DETERMINING WHAT NEEDS to be done about primary and secondary education depends on your vision of how it is produced. Education outcomes depend at least upon two important variables: the home and the school. But these two variables are related to one another in a critical fashion, and the assumptions made about that relationship are crucial to policy.
One assumption is that educational achievement depends on what happens in the home plus (and the plus is very important) what happens in school. Therefore, if the home environment is poor and not conducive to educational achievement, it can be offset by putting more resources into the school.
This additive relationship has been the ruling assumption for the past several decades. The nation has been trying to improve education by dumping billions of dollars into schools, equipment, books and teachers with little to show for it.
Another assumption is that educational achievement depends on a multiplicative relationship between the home and school. That is, educational achievement depends upon what happens in the home times (and the times is very important) what happens in school. In that case, if the home environment is worth zero, no matter what resources we put into schools there’s going to be disappointing results. That’s because zero times anything of any magnitude equals zero.
Considerable evidence suggests a multiplicative relationship. Children who tend to do well in school generally come from two-parent families. Their parents ensure that homework is done and educational material is in the home. They’re lectured about school behavior and punished when necessary. Parents make sure they attend school every day and on time. Parents respond to school notices and grades. And, they make sure their kids go to bed at a reasonable hour.
A good home environment is vital to getting a good education. The measures that parents take to create a good home environment cannot be done by government or educators. If what only parents can do is not done, education results will always be disappointing. If you accept this vital multiplicative relationship between the home environment and the school, what are the policy recommendations?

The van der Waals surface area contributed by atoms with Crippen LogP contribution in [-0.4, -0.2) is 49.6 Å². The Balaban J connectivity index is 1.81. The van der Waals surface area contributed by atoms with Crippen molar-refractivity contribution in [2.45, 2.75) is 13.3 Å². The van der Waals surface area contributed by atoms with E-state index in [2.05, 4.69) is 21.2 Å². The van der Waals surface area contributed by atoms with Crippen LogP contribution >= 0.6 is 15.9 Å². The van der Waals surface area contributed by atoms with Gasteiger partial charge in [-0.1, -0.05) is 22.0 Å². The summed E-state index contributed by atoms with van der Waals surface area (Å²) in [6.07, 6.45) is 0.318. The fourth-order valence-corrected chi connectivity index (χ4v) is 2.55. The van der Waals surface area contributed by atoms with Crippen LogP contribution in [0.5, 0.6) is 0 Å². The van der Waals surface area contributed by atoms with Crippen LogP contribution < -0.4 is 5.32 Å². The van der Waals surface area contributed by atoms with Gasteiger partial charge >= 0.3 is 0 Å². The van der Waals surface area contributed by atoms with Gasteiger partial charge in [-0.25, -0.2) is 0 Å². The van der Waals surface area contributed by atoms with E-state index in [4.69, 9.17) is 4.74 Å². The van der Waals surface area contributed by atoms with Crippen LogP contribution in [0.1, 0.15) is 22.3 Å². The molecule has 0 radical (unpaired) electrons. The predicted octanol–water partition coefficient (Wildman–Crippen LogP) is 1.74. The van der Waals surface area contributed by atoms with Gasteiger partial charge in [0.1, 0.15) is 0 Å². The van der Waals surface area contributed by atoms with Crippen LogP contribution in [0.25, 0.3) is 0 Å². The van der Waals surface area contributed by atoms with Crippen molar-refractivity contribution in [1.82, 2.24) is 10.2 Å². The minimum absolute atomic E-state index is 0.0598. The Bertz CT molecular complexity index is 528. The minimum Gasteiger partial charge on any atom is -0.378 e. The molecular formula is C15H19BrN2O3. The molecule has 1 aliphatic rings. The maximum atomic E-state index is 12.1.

Even in the rottenest of schools, there are some kids whose parents provide a good or marginally good home environment. However, these kids might not achieve anywhere near their academic potential because of the presence of other kids from poor home environments. School administrators cannot prevent these kids from bringing the education process to a virtual halt. Instead of teachers teaching, they spend most of their class time on discipline, trying to motivate hostile and alien minds and vainly attempting to help chronic truants to catch up.
The education establishment and the civil-rights establishment seem to have the attitude that no kids shall be educated well until it is possible for all kids to be educated well. That’s what’s implied in their argument against school vouchers and tuition tax credits, when they say, “We shouldn’t abandon public schools!”
But there’s a bit of hypocrisy in that message, since public-school teachers send their own children to private schools at a much greater rate than the general population. Black teachers nationally are 50 percent more likely than black parents in general to use private schools.
You tell me what’s compassionate about condemning kids, whose parents try to create a good home environment, to unsafe and poor-quality schools. We ought to set as our education priority the provision of high-quality education to kids who are ready and able to use it.